6. Non Acceptability with the use of Articulated Buses

    For BRT service, the use of articulated buses should be prioritized to serve maximum number of passengers. But in case of the road infrastructure of Dhaka city articulated buses are less favorite among the people. People mostly prefer double decker buses. According to the survey made and on the basis of the answers of the respondents, most favorite is Imported double decker buses for 44.44% respondent and Imported articulated are liked by 33.33% respondent, Existing local bus are chosen by 22.22% respondents.

    Fig. 4. Percentage of Respondents Answers About Their Choice of Types of BRT Bus.

  7. Lacking in Capacity of Proposed BRT Corridors

    The proposed three BRT corridors are not enough to minimize congestion problem in Dhaka city. A correction may be needed so that poor transportation planning system can be improved to remove congestions. And for this BRT should be integrated with MRT and the Dhaka Transport Coordination Authority (DTCA) is working on it. From the survey answers, it is also clear that experts and general people also feel the same as 66.66% people said the proposed corridors are not enough to serve people where only 33.33% people think it is enough.

    Fig. 5. Percentage of Respondents Answers About Their Opinion on the Capacity of Proposed BRT Corridors.

  8. Major Factors Against the Success of BRT

There are so many reasons which would be responsible for the failure of BRT implementation. Among them the political reasons, poor roadway condition, poor traffic system is the major factors against the success of BRT. But among these factors, the political reasons are the main factor which may cause the failure of BRT implementation planning according to the respondents.

Fig. 6. Major Factors Against the Success of BRT Implementation.

By analyzing the entire hypothesis there is a clear understanding that BRT is such a project by which it is possible to improve the poor transportation planning system as BRT can serve a huge number of people at a time because of the capacity of buses. To make BRT successful it is very necessary to widen the existing roads and for these big budgets are required as the lands in Dhaka City are very expensive.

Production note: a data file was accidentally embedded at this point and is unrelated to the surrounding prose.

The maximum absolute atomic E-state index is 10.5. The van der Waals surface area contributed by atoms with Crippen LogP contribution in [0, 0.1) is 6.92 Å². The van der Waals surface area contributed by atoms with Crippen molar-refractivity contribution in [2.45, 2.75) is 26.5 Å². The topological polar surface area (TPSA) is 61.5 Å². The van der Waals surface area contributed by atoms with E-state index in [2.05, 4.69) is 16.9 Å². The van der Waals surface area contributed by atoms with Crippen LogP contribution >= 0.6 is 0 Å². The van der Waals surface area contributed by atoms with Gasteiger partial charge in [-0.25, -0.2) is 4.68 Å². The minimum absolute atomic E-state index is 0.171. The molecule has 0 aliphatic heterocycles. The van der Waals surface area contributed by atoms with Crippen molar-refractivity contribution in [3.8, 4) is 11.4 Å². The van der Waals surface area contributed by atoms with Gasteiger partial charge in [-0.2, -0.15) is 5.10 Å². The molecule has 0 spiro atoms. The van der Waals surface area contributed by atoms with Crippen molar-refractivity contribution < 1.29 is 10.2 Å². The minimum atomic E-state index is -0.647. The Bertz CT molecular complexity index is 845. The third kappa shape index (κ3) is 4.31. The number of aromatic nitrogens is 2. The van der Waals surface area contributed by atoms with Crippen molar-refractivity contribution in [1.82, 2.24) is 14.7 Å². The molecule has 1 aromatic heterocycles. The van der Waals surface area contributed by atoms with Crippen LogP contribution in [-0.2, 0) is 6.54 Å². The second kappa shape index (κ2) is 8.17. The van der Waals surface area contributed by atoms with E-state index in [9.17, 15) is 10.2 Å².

Fig. 7. Factors Responsible For the Failure of BRT Implementation.


        Introduction of BRT and an improved transport system in the selected corridor will provide more comfortable travel and significant time savings for men and women. By separating buses from the irregularities of traffic and dramatically decreasing passenger load times, BRT can approach the same capacities and speed as costlier rail service. The Project will not only reduce poverty but also improve the peoples prospects for a better life. But there are some challenges in the way of success in BRT implementation that have to be overcome. A project performance management system (PPMS) will have to be established and operated under the Project. The PPMS will be designed to support the data requirements of a fully integrated Result Based Monitoring (RBM) System. Using the RBM system will ensure that deviations between the project plan and achieved results (outputs, outcomes, and impacts) are recognized by project management in a timely manner, thereby allowing effective corrective actions and decisions. In order to pursue that, the consultants already conducted a reconnaissance visit to the entire corridor and identified the nature and types of impact that are likely to have due to implementation of the project. The survey covered the corridor of impact and the area that will be utilized directly and indirectly by the project.